The Algona Upper Des Moines from Algona, Iowa on May 18, 1967 · Page 15
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The Algona Upper Des Moines from Algona, Iowa · Page 15

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Algona, Iowa
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Thursday, May 18, 1967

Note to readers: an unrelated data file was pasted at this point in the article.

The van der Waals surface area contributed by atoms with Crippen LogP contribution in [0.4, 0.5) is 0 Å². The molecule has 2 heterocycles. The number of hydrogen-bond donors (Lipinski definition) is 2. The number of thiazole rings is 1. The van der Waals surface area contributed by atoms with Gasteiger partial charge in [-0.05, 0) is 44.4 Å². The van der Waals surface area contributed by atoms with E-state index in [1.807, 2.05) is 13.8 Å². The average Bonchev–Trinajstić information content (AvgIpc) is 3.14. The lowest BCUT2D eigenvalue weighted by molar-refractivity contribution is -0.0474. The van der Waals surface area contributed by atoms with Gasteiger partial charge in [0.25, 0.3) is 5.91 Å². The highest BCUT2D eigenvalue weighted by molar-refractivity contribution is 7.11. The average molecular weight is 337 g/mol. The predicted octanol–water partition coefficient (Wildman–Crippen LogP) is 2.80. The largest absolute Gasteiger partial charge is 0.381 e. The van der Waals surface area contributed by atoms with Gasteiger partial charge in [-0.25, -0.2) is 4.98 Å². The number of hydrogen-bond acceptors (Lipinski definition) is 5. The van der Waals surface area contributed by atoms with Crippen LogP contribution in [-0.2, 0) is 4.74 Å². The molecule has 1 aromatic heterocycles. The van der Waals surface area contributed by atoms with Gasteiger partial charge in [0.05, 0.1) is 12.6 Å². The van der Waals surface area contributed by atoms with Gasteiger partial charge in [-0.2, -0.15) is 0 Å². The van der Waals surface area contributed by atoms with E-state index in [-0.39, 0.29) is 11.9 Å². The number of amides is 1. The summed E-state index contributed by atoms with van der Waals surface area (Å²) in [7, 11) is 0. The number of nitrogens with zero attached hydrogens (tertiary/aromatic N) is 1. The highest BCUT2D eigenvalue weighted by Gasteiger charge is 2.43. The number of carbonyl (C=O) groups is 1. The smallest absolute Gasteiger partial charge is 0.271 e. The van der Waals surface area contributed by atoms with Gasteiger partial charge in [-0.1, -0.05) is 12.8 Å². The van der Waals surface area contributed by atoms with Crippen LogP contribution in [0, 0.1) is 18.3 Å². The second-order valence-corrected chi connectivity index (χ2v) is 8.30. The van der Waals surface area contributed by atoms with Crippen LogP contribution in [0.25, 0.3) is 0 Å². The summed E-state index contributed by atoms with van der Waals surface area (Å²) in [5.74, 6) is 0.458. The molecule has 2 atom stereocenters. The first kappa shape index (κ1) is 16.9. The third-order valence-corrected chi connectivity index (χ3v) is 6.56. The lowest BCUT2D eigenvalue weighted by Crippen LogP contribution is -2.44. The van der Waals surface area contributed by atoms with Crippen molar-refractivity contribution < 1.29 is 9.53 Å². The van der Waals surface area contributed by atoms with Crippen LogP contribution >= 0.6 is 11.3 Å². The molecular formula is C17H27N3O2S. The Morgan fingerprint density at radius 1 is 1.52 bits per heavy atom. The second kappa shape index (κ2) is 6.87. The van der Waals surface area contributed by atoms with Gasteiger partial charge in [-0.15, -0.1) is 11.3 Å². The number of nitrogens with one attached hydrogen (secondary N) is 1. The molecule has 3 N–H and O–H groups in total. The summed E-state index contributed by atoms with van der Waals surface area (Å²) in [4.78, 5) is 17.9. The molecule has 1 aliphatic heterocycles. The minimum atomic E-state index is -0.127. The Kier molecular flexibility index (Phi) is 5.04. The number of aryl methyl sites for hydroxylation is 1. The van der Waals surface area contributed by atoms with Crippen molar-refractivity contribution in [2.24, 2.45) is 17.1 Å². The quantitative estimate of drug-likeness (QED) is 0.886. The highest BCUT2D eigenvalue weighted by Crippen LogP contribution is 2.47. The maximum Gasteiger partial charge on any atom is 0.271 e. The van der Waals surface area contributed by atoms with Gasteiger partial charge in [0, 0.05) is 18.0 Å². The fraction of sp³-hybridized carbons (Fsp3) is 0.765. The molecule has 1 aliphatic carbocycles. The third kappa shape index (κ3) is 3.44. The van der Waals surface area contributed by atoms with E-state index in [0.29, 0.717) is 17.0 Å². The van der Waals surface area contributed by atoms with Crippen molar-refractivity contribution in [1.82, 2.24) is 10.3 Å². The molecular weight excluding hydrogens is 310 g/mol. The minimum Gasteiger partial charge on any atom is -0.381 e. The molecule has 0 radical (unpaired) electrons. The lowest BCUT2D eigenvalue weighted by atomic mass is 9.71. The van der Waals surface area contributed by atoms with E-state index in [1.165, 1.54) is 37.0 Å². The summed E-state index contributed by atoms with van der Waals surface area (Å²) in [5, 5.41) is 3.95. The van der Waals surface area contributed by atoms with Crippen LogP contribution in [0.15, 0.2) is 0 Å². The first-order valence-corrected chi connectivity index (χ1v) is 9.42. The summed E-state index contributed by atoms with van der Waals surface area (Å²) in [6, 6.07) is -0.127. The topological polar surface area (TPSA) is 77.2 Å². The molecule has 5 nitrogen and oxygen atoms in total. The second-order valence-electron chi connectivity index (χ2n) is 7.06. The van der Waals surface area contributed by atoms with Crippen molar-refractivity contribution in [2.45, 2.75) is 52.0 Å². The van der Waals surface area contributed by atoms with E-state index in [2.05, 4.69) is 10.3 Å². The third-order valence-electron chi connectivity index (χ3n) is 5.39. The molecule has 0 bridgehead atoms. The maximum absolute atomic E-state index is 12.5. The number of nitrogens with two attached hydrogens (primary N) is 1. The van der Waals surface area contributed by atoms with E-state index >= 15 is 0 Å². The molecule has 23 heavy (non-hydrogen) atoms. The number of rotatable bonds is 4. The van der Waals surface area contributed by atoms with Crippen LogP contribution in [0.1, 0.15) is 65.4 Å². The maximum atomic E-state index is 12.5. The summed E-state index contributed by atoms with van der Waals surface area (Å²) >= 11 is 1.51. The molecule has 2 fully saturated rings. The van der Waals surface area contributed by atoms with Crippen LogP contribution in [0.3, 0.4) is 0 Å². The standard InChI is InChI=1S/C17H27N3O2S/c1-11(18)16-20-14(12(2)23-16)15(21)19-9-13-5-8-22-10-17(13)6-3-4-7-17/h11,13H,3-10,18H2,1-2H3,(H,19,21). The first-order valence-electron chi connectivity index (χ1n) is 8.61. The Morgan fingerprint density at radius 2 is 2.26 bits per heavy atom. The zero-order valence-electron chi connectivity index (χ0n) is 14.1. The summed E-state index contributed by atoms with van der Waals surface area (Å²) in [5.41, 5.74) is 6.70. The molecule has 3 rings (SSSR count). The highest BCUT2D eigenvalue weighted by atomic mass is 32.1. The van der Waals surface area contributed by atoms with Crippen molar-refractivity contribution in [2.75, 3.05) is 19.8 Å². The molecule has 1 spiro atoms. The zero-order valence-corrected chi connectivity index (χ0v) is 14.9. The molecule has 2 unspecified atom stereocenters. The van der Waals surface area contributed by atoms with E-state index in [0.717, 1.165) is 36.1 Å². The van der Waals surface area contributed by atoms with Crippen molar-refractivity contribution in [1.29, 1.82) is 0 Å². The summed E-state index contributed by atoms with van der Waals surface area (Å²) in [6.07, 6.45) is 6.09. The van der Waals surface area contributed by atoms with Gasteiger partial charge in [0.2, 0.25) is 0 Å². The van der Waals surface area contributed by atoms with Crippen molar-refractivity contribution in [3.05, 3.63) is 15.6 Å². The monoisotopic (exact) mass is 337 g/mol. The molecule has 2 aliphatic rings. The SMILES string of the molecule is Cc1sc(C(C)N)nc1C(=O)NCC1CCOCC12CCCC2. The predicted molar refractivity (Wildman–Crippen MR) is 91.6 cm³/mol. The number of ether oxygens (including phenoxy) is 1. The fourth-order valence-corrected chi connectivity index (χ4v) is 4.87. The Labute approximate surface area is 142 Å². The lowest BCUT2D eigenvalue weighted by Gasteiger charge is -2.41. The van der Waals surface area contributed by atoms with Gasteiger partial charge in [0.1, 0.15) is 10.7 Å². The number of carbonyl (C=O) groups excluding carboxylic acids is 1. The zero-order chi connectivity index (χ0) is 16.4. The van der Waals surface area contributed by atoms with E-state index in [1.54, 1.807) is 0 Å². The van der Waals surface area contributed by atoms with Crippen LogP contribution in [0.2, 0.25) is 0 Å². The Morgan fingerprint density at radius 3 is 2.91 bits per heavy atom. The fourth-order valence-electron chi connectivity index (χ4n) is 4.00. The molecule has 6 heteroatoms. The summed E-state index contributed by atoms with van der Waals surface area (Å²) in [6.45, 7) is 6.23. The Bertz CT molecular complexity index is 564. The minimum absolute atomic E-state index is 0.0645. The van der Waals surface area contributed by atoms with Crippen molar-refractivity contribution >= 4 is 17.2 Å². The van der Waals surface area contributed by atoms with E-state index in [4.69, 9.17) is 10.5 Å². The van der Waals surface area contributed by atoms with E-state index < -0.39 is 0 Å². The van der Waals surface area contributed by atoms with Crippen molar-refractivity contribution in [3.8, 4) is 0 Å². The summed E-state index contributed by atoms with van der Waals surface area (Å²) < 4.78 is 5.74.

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2-Algona, (la.) Upper Det Moinet Thursday, May 18, 1967 TAX RELIEF FAKERY Everytime anyone in the state legislature makes a speech about "relieving property taxes" it rates considerable front page space and time over the air lanes. Not so much is said about other avenues of exploration taking place in the state legislature with regard to general taxation of the populace of our fair state. But beware ! There's a lot of trouble brewing, and a potential whole new set of revenue-raising measures just around the corner. Last week the republican-controlled house, in a republican caucus, came forth with unanimous agreement on four NEW ways of raising more tax revenue. Here they are: 1 — Raise the personal income tax by one- third. 2 — Raise the sales tax to 3 percent. 3 — Extend the sale tax to a host of services not presently under the sales tax law. 4 — Raise the corporate income tax by 50 percent. The first three of these directly affect every resident of the state. The fourth affects the status of corporations, and could have a bearing on their location, or expansion, in the state. Now that is only part of it. Also under consideration, and receiving strong support but not endorsements as yet, were these proposals: 1 — Eliminate the deduction on personal income tax forms for federal income tax paid 2 — Raise the corporate income tax by an additional 50 percent (this would amount to doubling the present corporate tax). If any head of a household will simply think over the above suggestions he will quickly realize that no matter what is done on property tax revision, in the final windup he probably will be PAYING MORE TOTAL TAX than is the case at present, if these measures are adopted. Yes, there's nothing like working out a formula for "tax relief." WHERE THE ENEMY HIDES There is a constant perplexity to many with regard to the war in Vietnam, as to our military problems there, and the fact that despite nearly half a million of our own men, an air force and a navy, and a reported 1% million South Vietnamese army, we have faced formidable opposition all the way. But General William Westmoreland, on his recent trip to the states, made one statement that seemed to have been overlooked in its importance. It is also a pretty strong answer as to "why" we seem to face such a formidable foe in such a small country. General Westmoreland said, among other things — "The enemy hides among the people." Yes, the enemy hides among the people. In other words, of the 16 million population in Vietnam, a large number, estimated by some at half the population, does not support the ruling generals' government, any more than it did the preceding dictatorship. Our own military forces face a partially invisible enemy — the people themselves in many cases who side not with us, but against us. General Westmoreland by his recent statement, acknowledges the fact. Without such support the Viet Cong armed forces with North Vietnamese help, could hardly stage rocket attacks from eight to 16 miles outside of Saigon on our own camps and air fields. It is at least a start toward understanding some of the aspects of this terrible affair to know that our top military leadership realizes that "the enemy hides among the people." Now if only our archaic state department could understand this, it might help toward a revision in our world policy so that we do not, again, become entangled in such a trap as the one we're in now. Wouldn't you like to go back to the old days when a woman would rather die than admit her hair was? -Deaware County Leader * * * You cannot do a kindness too soon because you never know how soon it will be too late. —Armstrong Journal A man doesn't mind wearing an old suit if he has a new one in the closet. Humboldt Independent BURIAL IN MANHATTAN Without any preliminary warnings, the World Journal Tribune folded in New York City last week, leaving that metropolis with only one evening newspaper, and two in the morning. It also suddenly put 2,600 newspaper employees out of work. And it brought to a conclusion a financial loss stated at S10 million since the merged papers began publishing eight months ago. Well, no longer will the various unions connected with the printing trade have to vote on whether or not to strike, or stop work. It is now permanent. In the eight months time there were 18 work stoppages brought by one union or another. There was immediate talk about another evening newspaper being established, and one well might be. But it might be noted that Gardner Cowles was one publisher, who when contacted on the subject, immediately let it be known that he was not interested. The same answer came from tycoon S.I. Newhouse whose newspaper chain has grown rapidly in the U.S. in recent years. So, they buried the World Journal Tribune — and 2600 jobs along with it. Sometimes you can kill the goose that lays the golden egg. QUESTIONS MOTIVES Indianola Tribune — Ten days ago there was intense speculation in highest official Washington circles about the imminence of a North Vietnam invasion of South Vietnam, across the demilitarized zone separating the country. State Department officers held an official briefing for newsmen and warned that large numbers of Communist regulars were poised just north of the boundary zone, and the impression was definite that South Vietnam was in great danger of open and full scale invasion from the north. This was about the time General Westmoreland was making his appeals throughout the country for more homefront support, and, for a few days the war seemed quite ominous indeed. You might recall those few newcasts when commentators and newsmen dutifully warned of the peril north of the DMZ. Late last week, the Pentagon confirmed that there was in fact no foundation to the reports spread throughout Washington the previous week. Defense officials now say there has been no rapid build-up just north of the DMZ. Not only is the Red man power on the north side of the line less than hinted, most of it has been situated in that area for a year or more. What, then, was the purpose of getting everyone excited about an invasion that was no more likely to occur this month than last year? Perhaps it was to help justify the increased air attacks, or to create acceptable public opinion for increasing the number of troops in Vietnam. Maybe it was notice that the State Department is throwing up its hands, and turning the affair over to the military men. Whatever the reason, it was unfair to the public, and in the long run will serve to do more harm than good for the total Vietnam effort. The Johnson administration has long been accused of possessing a credibility gap, and this episode will do nothing to shorten that gap. * * * BACK TO DITCHES There was this ditch digger, see, who had a knack for electronics. So one day he dropped his spade and started inventing computers. He rose fast, as each new invention did more things easier. He was soon acknowledged to be the greatest and highest paid in the field. And finally he put forth his greatest effort on a machine which could do everything. Only catch was that it could do his job more efficiently and invented everything there was left to invent. Last week our hero was back digging ditches. Moral there, somewhere.—Tom Kelly, in Emmetsburg Reporter. * * * There are compensations in everything— small profits, small taxes. —Mediapolis New Era Miniskirts are like barbed wire. They protect the property without obstructing tlie —Delaware County Leader "I really look forward to this time of year when the old sap begins to stir." from H/SrOKX'S SCRAPBOOK DATES AND EVENTS FROM YESTERYEARS British Prime Minister Winston Churchill addressed the U S Congress, May 19, 1943. n, ?, , r , les Al Llndber g h t°°k off on the first solo trans-Atlantic flight, May 20, 1927. The American Red Cross was founded, May 21, 1881. Lewis 21 1804 a trip UP ' he Missouri R 'ver, May The treason trial of Aaron Burr opened at Richmond, Virginia, May 22, 1807. President F.D.Roosevelt vetoed a soldiers' bonus bill, May 22, 1935. A five-year plan for Russian economic development was announced, May 23, 1929. Peter Minuit bought Manhattan from Indians for $24 worth 24 g l°8°83 8 ' May 24> 1626> The BrooW y n Brid g fi opened, May The first dally paper in the U.S., the Pennsylvania Post, was founded, May 25, 1783. lOYEfiRS AGO IN THI Upper 111 E. Call Street - Ph. 295-3535 -, Algona, Iowa Zip Code 50511 ' 19 IQUIR PRESS* \flSSOCIBTIOIL 67 ESTABLISHED 1865 OFFICIAL NEWSPAPER KOSSUTH COUNTY CITY OF ALGONA NATIONAL NEWSPAPER ALGONA COMMUNITY SCHOOL I ISSUED TUEDAY & THURSDAY & NORTH IOWA SHOPPER THURSDAYS' Newspapers entered as Second Class Matter at the post office in Algona, Iowa EDITORIAL R. B. WALLER, Editor & Publisher Don Smith, Managing Editor ADVERTISING Denny Waller H USS Jack Purcell, Foreman SUBSCRIPTION RATES In Kossuth County and adjoining areas To all other addresses in United States or Foreign (No subscriptions less than six months) $5.00 per year $7.00 per year FROM THE FILES OF THE UPPER DES MOINES May 16, 1957 Injuries of an accidental nature struck the Bancroft community during the week. Tommy Brink, son of Mr. and Mrs. Frank Brink, collided with a playmate during a baseball game at St. John's and fractured his leg; Larry Bergman, son of Mr. and Mrs. Lawrence Bergman, fell when coming out a door at school and received a gash on his nose that required seven stitches, and knocked loose four teeth; Janice Schrandt, daughter of Mr. and Mrs. Mike Schrandt, was hit by a flying baseball while attending a game and received a fractured collarbone; Kathryn Kollasch, daughter of Mr. and Mrs. Albert Kollasch, slipped and fell, fracturing an arm; and Mrs. Alice Sheridan fell at her home, and while she received no broken bones, she was badly bruised and suffered from shock. - o - A very dim crop outlook suddenly brightened as dark skies deposited from two to 31/2 inches of rain in Kossuth county during the week. Rains, which really got underway May 8, fell intermittently from that time until May 14. High temperature for the week was 85 degrees, with a low of 38. - o - Robert Dransfeldt, manager of the Bancroft liquor store since 1939, was checked out and was named manager of the Algona liquor store. He replaced G. D. Brundage who had been the Algona manager for 18 years and had retired. - o - Neighbors and friends of the Louis Berninghaus family held a plowing bee at the Buss eighty and plowed 45 acres in five hours. Mr. Berninghaus broke his leg in February and was not able to handle all of his work. Those helping out were Wayne Bollinger, Bill Kading, Willie Kruse, William Manning, John and Jarnes Berninghaus, R. H. Berninghaus and Harold Schmeling. - o - The four boys selected to represent Algona at the annual Boys State at Camp Dodge were Jolui Hood, son of Mr. and Mrs. Bill Hood, Bob McMalion, son of Mr. and Mrs. E. C. McMalion, both students at St. Cecelia Academy; Tom Hutchison, son of Mr. and Mrs. T. C. Hutchison, and Jim Anderson, son of Mr. and Mrs. W. M. Anderson, both students at Algoaa High School. All four boys were juniors in high school. - o - Mrs. Milton Will, Mrs. Tom Sampson and Mrs. Jerry McKean, all of Algona, attended the state convention of the Beta Sigma Phi sorority at Council Bluffs. - o - Mr. and Mrs. R. G. Waldera, Algona, were being visited by their sons, Bob and Dick, who were in the Marine Corps, stationed at Santa Ana and Camp Pendleton, Calif., respectively. Virginia Bormann, daughter of Mr. and Mrs. Nick Bormann, and Carol Wagner, all of St. Joe, graduated from St. Joseph's Mercy School of Nursing, Sioux City. Carol and Virginia were both 1954 graduates of St. Joseph's High School at St. Joe. - o - Evelyn J. Ollom, who had been employed in the Kossuth County ASC office for more than 11 years, was presented with a certificate of service and lapel pin in recognition of her work. Richard I. Anderson of Ledyard, chairman of the county ASC board, was shown in a photo presenting the certificate. This was the first time a local employed received this award. - o - Gary Wayne, son of Mr. and Mrs. Willis Murra, and Linda Jane, daughter of Mr. and Mrs. Melvin Ricklegs, all of Titonka, were baptized during the morning worship services at the Ramsey Reformed church with the Rev. Wm. Kroon officiating. The Fenton Progressors 4-H Club met in the Jack Munch home for their May meeting. Plans were made to have the Club Tour June 7. On that evening it was decided to have a pot-luck supper at the park at 6:30 p. m. with all the 4-H parents invited. Roger Dreyer and Bill Jentz were elected to go to 4-H camp, and Jack Munch was selected to go to the 4-H short course. Grace Goot/., :\ .soutur tti Wesley High School niul iliuijilitov of Mr. and Mrs. t,ou iioolv., was chosen by tlio Wnsloy Iwml its their contender for tlio Miss Nortli Iowa title In tho 1057 North Iowa Band Festival. 20YESSS AGO IN TUB CROSSWORD PUZZLE LAST WEEKS ANSWER _ FROM THE FILES OF THE UPPER DES MOINES May 22, 1947 Joan Pletch, Algona, received the Louise McCoy Memorial prize of $25 at the commencement exercises held at the Algona High School. The award was given each year by the P.E.O. Society to the senior high student having the best record for four years of English. Ann Stillman was presented the social science prize of $10 given by the D.A.R.; the commercial award of $5 given by the Wa-Tan- Yes was won by Shirley Helberg; the Delphian prize of $5 for ninth grade English was presented to Emma Lou Anliker; Ed Laing won the eighth grade history prize of $3 given by the American Legion Auxiliary. - o - Mrs. Roy Osborn of Seneca suffered severe second degree burns while cooking potatoes in a pressure cooker. The potatoes started to cook over, so Mrs. Osborn raised one clamp to relieve the pressure. A great deal of pressure was stored up in the cooker, and with the release of one side of the cover, the entire cover blew off the kettle, showering Mrs. Osborn with the contents. She suffered intense pain with her burns, but was recovering. - o A demonstration spraying of 400 acres of flax was started at the Joe Kreips farm at the south edge of Sexton. The spraying killed out weeds but did not injure the flax. The spraying at the Krieps farm, which would take about three days to complete, was the largest spraying project in this section of the state. - o - A new bottled gas filling plant was announced for Algona by Leland Harms of Allison, la. The new plant would be located on South Phillips St., just north of the state highway maintenance sheds, on ground purchased from Sam Kuhn, The Algona "All- Gas" plant would serve a radius of 50 to 100 miles supplying firm customers in this area, and 25 to 30 dealers at more distant points. ArilOHM 3. Wnntorn 22. 1'ln 1. Ostrich. Indian lor llkn birds 4. KriMich ron.it- tV Knjjllsh npix pronoun In if 1). Munlcnl B. Catcliorn meat Instrument In ba.ieball 215. City 10. New. poet. 0. P.I, while train UV lintel mil 20. In- clmiKi'.i 7. Narrated cllcr.i 13. Kliul of H. Shout of 27. Affirm Illy pxiiltntlon 29. Kx- 14. Consumed P. Krencli clama- 1,%. Arts i'oln.1 linn Ki Nickel: 11. Grate 30. Mine syn). t.V Tlu'.iun entrance 17. Amly's pnl 17. Snakra 31. Sand 19. Soak up 18. Athosor hills 30. I'oiifers I'orllios 32. Noisy in- 23. Thin, SI. Continent: take of brittle abbr. food cookies 24. Musical drain a 28. Chnphvin, InGI parlance SO. Sale notices 33. Compass direction 34. Guldonlon note 35. City In Minnesota 37. Employ 38. Harden 39. Pierces, as wllh horns 41. Concise 42. Aside 43. Mast 44. Jellyllke materials DOWN 1. Exaltation 2. Unablo to apeak vY< i IZ 14 Ib ZO Z5 ^ •so is isa 41 H 1 -VV 3t "* z % Zl ^ •JZ 5 ^ 17 26 % **• <V jVX IB " W A// % 15 ^ E9 ^ Y/< % B 5 A T I T A J 7" • f <s n i T 1 f" 1 rv ft ' |i 5c L t s 10 11 Z4 /^ 19 11 44 i m i : i • -»i*»|BH o. =^? rfbjl- J,N,E ^ mm r~*~^ri^ — t 1 • .'•'•o]«.|T!si 36. One of the Bears 37. Russian river 39. A choking bit 40. Open: poet. 11 % M. % 40 i 19 ^ 25 ^ n 8 £/^ % ib »4 II % ZT % on Sunday the Rev. and Mrs. Ray K, Hill held open house to give the congregation a chance to see the improvement. - o Leon Graham, son of Mr. and Mrs. Roy Graham, Whittemore, received a severe gash in his upper front thigh when he jumped against a sharp object while swimming with a group of boys in the Wagner gravel pit. Twenty- one stitches were required to close the wound. - o Commencement was held May 20 at the' Fenton school gymnasium with Mr. Borchardt presenting the diplomas to the class. The class included Harold Berkland, Verdell Boettcher, Violet DeWall, Emilyn Dreyer, Verda Eimers, William Friedrich, Lyle Haack, Herbert Hackbarth, Caroline Hintz, Carmen Miller, Grace Mueller, Marguerite Muir and Mary Georgia Newel. - o Alice and Patty Richtsmeier, daughters of Mr. and Mrs. Al Richtsmeier, Wesley, students at Good Council Academy, Mankato, Minn., were presented in a joint music recital. Attending the recital were Mr. and Mrs. Richtsmeier, Emma Studer, Mrs. Joseph Meurer, Cheryl and Jim, Mr. and Mrs. Herman Bode and family, and Mrs. Bertha Richtsmeier of Iowa Falls. I READER I COMMENT FINE NEWS COVERAGE Upper Des Moines Pub. Co. Algona, Iowa The V.F.W. Post 2541 of Algona, Iowa, wish to thank you for the fine news coverage you gave our Spanish American War banquet. It helped contribute to making it a success. Yours truly, Commander Dewain DeRoos Post 2541, Algona ( Professional Directory i .JiiWSftSSftS&S&ftSfiSS:^ In the women's city bowling tournament in Algona, Mary Frances Carney won the singles championship with a 613 series, and a doubles team composed of Doris Colberg and Arlene Chism turned in a 1089 series for the other title. High single game went to LaVonne Wolcott with a 214, and low single game was turned in by Wilma Pickett, with an 80. - o Mr. and Mrs. Alex Demand, Algona, left on a motor trip to the west coast. They planned to be gone six weeks, visiting points of interest in New Mexico, California and Washington, returning via Yellowstone Park. - o - The Presbyterian manse at Burt had been entirely redecorated and after church services DOCTORS ff^^^A9ff^fX^ysss^yfff'^fSf MELVIN G. BOURNE, M.D. Physician & Surgeon 118 N. Moore St. Of{jce Phone 295-2345 Residence Phone 295-2277 J. N. KENEFICK, M.D. Physician 4 Surgeon 218 W. State Street Office Phone 295-2353 Residence Phone 295-2614 JOHN M. SCHUTTER, M.D. Residence Phone 295-2335 DEAN F. KOOB, M.D. Physicians & Surgeons 220 No. Dodge, Algona Office Phone 295-2408 _ Residence Phone 295-5917 DR. J. B. HARRIS, JR. Dentist At 622 E. State Phone 295-2334 DR. J. G. CLAPSADDLE Dentist At 112 N. Thorington Phone 295-2244 for Appointment For And About Teenagers ] THE WEEK'S LETTER: "I met this boy at a dance and I think he is the most wonderful thing that has ever happened to me. You probably are like my parents and think sixteen is too young to know if you are really in love. I have been looking around and I know what kind of boy I want and now I have found him. This boy doesn't have a high school education and I am afraid my parents will not let me see him for this reason. He tried to get back in school but one of the teachers refused to pass him on to another grade. This would make him a year behind, so he won't go back. My girlfriend doesn't care if he is in school or not and be has started calling her. I see and hear less of him. What can I do? How can I convince him he needs his education and I don't care if he is a year behind me in school? I don't want to end the friendship with the girl, but how can she do this to me after we have been friends for six years?" OUR REPLY: You are not the first girl to fall in love at sixteen. It is a pretty safe bet, we feel, that this will not be the last time you fall in love. Try to convince the boy that he should go back to school. It is not disgraceful to be a year behind and the boy who aspires to make some kind of a mark in the world need not be told that the lack of a high school diploma will close many doors to him. The school situation may have nothing to do with the fact the other girlis seeing him more and you are seeing him less. H you hay* a (••nag* problem you wanl l« diKuii, or on obitrvahon to mek*, oddrcu you I.M.r to FOI AND ABOUT TEENAOEIS. COMMUNITY AND SU5UIIAN MESS SEIVICt, FUNKFOIT, ICY. ALGONA INSURANCE AGENCY J. R. (Jim) KOLP Surety Bonds — All Lines Of Insurance . 295-3176 206 E. State BLOSSOM INSURANCE AGENCY General Insurance 7 N. Dodge 295-2735 BOHANNON INSURANCE SERVICE 5 N. Dodge 295-5443 Home — Automobile — Farm Polio Insurance HERBST INS. AGENCY For Auto., House, Household Goods, and Many Other Forms. Phone 295-3733 Ted S. Herbst KOSSUTH MUTUAL INSURANCE ASSOCIATION Over $74,000,000 worth of insurance in force. Phone 295-3756. Lola Scuffham, Sec'y. RICHARD A. MOEN " Representing FEDERATED INSURANCE Modern One-Stop Insurance Service Business — Home — Car — Life Phone 295-5955 P.O. Box 337 Algona, Iowa SUNDET INSURANCE AGENCY Complete Insurance Service U8 So. Dodge - Algona, la. Phone 295-2341 DR. L. L. SNYDER 113 East State Algona Telephone 295-2713 Closed Saturday Afternoons DR. HAROLD W. ERICKSON Eyes Examined — Contact Lenses - Hearing Aid Glasses 9 East State Street Phone 295-2196 Hours: 9:00 A.M. to 5:00 P.M. Closed Saturday Afternoons DR. DONALD J. KINGFIELD Optometrist Visual Analysis and Visual Training Contact Lenses 108 So. Harlan, Algona Phone 295-3743 Chiropractor DR. M. R. BALDWIN Summer Office Hours Won. . Tues. - Wed . Fri _,. 8:30 - 5:00 Thurs. - Sat. - 8:30 - 12:00 Open Friday Evenings 6:30-8:30 MlSaLLANwGs Credit Bureau of Kossuth County Cpllectrite Service Factbilt Reports CAHLSOH MANAGEMENT COMPANY 12>/» H. PH. 29S